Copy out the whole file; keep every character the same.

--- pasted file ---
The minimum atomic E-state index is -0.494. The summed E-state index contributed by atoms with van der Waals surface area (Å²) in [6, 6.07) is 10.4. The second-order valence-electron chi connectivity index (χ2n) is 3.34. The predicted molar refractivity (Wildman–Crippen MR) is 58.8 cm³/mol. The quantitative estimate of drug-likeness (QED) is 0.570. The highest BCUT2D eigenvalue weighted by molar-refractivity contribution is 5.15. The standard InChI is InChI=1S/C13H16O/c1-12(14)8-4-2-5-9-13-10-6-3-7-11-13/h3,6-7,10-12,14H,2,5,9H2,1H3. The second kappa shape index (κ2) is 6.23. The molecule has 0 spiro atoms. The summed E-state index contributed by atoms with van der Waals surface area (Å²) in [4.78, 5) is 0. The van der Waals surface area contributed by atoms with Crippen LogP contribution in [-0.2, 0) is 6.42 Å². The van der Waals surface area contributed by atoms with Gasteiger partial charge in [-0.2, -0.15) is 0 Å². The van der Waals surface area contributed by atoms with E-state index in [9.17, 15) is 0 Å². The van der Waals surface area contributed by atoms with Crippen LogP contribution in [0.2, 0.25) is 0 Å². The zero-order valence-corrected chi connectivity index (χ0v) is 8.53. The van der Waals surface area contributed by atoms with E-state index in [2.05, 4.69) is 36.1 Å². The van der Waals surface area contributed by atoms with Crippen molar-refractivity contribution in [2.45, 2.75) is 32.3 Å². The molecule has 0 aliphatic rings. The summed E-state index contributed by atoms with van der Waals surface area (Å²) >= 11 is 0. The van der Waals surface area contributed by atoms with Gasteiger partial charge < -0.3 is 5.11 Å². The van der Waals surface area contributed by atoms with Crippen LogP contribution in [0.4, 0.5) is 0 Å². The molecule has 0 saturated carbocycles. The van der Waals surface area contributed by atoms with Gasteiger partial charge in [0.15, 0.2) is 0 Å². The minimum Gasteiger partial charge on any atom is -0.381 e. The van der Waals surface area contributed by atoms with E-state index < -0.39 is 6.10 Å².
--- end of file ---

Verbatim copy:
The minimum atomic E-state index is -0.494. The summed E-state index contributed by atoms with van der Waals surface area (Å²) in [6, 6.07) is 10.4. The second-order valence-electron chi connectivity index (χ2n) is 3.34. The predicted molar refractivity (Wildman–Crippen MR) is 58.8 cm³/mol. The quantitative estimate of drug-likeness (QED) is 0.570. The highest BCUT2D eigenvalue weighted by molar-refractivity contribution is 5.15. The standard InChI is InChI=1S/C13H16O/c1-12(14)8-4-2-5-9-13-10-6-3-7-11-13/h3,6-7,10-12,14H,2,5,9H2,1H3. The second kappa shape index (κ2) is 6.23. The molecule has 0 spiro atoms. The summed E-state index contributed by atoms with van der Waals surface area (Å²) in [4.78, 5) is 0. The van der Waals surface area contributed by atoms with Crippen LogP contribution in [-0.2, 0) is 6.42 Å². The van der Waals surface area contributed by atoms with Gasteiger partial charge in [-0.2, -0.15) is 0 Å². The van der Waals surface area contributed by atoms with E-state index in [9.17, 15) is 0 Å². The van der Waals surface area contributed by atoms with Crippen LogP contribution in [0.2, 0.25) is 0 Å². The zero-order valence-corrected chi connectivity index (χ0v) is 8.53. The van der Waals surface area contributed by atoms with E-state index in [2.05, 4.69) is 36.1 Å². The van der Waals surface area contributed by atoms with Crippen molar-refractivity contribution in [2.45, 2.75) is 32.3 Å². The molecule has 0 aliphatic rings. The summed E-state index contributed by atoms with van der Waals surface area (Å²) >= 11 is 0. The van der Waals surface area contributed by atoms with Gasteiger partial charge < -0.3 is 5.11 Å². The van der Waals surface area contributed by atoms with Crippen LogP contribution in [0.4, 0.5) is 0 Å². The molecule has 0 saturated carbocycles. The van der Waals surface area contributed by atoms with Gasteiger partial charge in [0.15, 0.2) is 0 Å². The minimum Gasteiger partial charge on any atom is -0.381 e. The van der Waals surface area contributed by atoms with E-state index < -0.39 is 6.10 Å².